Algae Pics, Clean Energy Roadmap, and Asian Carp Comments

1- Do you have any pictures of excess algae?

Saginaw bay algae muck bay city state recreation area
Saginaw Bay muck. Credit: Jeff Kart.

It’s also called muck, and you can often find it along the shores of Saginaw Bay, Lake Erie, and other parts of the Great Lakes.

Circle of Blue is collecting photos of the Great Lakes and algal blooms.

The idea is to make the issue real and visible to people around the world.

The online news site plans to launch a major story project this year about algal blooms in the Great Lakes. The project will be circulated far and wide, organizers say.

Pictures, and videos, are being sought of harmful algal blooms, failing municipal water treatment systems and overflows, agricultural runoff, and beach closings. All of these have been a problem at one time or another in the Saginaw Bay region.

You can participate and share your photos and videos via a link at CircleofBlue.org. (Update: Saginaw Bay made the cut http://www.circleofblue.org/waternews/2014/choke-point-index/slideshow-great-lakes-algae-bloom/)

Circle of Blue reports on water, food and energy around the world. It’s based in Traverse City, Michigan.

2 – Michigan is one of only three states in the nation to be selected for a Clean Energy Manufacturing Roadmap project.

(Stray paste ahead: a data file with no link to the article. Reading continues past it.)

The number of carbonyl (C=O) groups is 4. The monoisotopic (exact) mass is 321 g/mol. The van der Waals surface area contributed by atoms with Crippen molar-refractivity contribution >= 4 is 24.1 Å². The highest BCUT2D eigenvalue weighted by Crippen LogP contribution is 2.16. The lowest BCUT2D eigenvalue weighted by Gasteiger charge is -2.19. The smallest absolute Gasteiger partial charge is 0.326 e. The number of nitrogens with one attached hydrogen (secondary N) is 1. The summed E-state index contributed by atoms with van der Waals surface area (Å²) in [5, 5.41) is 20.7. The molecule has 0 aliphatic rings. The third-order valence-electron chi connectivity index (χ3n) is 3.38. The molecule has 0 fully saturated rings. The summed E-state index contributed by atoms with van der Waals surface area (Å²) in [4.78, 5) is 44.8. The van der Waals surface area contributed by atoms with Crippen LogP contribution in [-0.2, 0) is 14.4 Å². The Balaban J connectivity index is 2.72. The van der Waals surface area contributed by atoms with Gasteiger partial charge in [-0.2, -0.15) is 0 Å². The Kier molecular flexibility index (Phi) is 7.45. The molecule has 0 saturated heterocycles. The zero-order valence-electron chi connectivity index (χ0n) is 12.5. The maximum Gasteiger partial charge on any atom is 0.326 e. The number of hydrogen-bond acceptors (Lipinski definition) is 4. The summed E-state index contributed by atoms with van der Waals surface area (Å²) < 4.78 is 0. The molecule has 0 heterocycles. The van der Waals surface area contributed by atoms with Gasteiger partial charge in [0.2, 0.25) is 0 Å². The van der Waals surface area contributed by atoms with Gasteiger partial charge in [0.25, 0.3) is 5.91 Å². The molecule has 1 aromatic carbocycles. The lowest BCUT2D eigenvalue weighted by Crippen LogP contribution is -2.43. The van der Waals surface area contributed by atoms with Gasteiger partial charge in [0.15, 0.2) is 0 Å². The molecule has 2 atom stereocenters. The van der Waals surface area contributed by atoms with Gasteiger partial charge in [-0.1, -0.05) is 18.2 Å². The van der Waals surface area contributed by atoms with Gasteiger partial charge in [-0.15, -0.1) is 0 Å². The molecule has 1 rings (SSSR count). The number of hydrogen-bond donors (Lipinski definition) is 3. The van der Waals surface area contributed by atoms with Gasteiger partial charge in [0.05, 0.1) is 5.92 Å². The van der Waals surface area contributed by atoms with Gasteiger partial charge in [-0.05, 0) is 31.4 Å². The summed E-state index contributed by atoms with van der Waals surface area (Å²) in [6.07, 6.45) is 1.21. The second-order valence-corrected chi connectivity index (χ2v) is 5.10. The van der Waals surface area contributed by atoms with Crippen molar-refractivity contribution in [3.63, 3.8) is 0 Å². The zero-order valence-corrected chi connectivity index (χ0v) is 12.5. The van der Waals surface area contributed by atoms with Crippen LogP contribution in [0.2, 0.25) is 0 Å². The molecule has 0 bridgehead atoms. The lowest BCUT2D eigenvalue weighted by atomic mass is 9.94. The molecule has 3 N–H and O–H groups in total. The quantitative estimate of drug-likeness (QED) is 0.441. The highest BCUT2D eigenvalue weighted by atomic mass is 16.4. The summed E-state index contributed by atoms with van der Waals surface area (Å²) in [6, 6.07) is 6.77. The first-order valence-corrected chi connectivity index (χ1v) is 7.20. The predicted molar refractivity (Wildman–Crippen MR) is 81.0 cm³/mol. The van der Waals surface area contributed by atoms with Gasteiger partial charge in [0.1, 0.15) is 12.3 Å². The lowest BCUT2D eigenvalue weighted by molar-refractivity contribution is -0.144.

The Roadmap will be developed for Michigan with $400,000 in federal funds, matched by more than $300,000 in local funds.

North Carolina and Washington state also received funding, according to the U.S. Department of Energy.

The awards are in support of a national goal of doubling energy productivity by 2030, and are aimed at advancing clean energy manufacturing in the states.

Michigan, and the two other states, will develop roadmaps to increase clean energy manufacturing activity in their regions.

As part of this, the Michigan and Ohio State energy offices will convene stakeholder, company and expert events to identify opportunities and barriers.

– via GLREA.

3 – If you want to keep Asian carp out of the Great Lakes, a pen may come in handy. Or, more likely, a computer keyboard.

A U.S. Army Corps of Engineers report released this week lays out the federal government’s options for keeping Asian carp and other invasive species out of Great Lakes.

It’s called the Great Lakes-Mississippi River Interbasin Study, and includes eight options that focus on the Chicago Area Waterway System.

The Corps. is holding public meetings around the basin this month to receive public comments on the options, which include physical separation of the Great Lakes and Mississippi River basins.

Public meetings are planned for Ann Arbor and Traverse City.

But, you also can submit written comments until March 3 online at the study website.

– Mr. Great Lakes, as heard at 9 a.m. Fridays in Bay City, Michigan, on Delta College Q-90.1 FM NPR.

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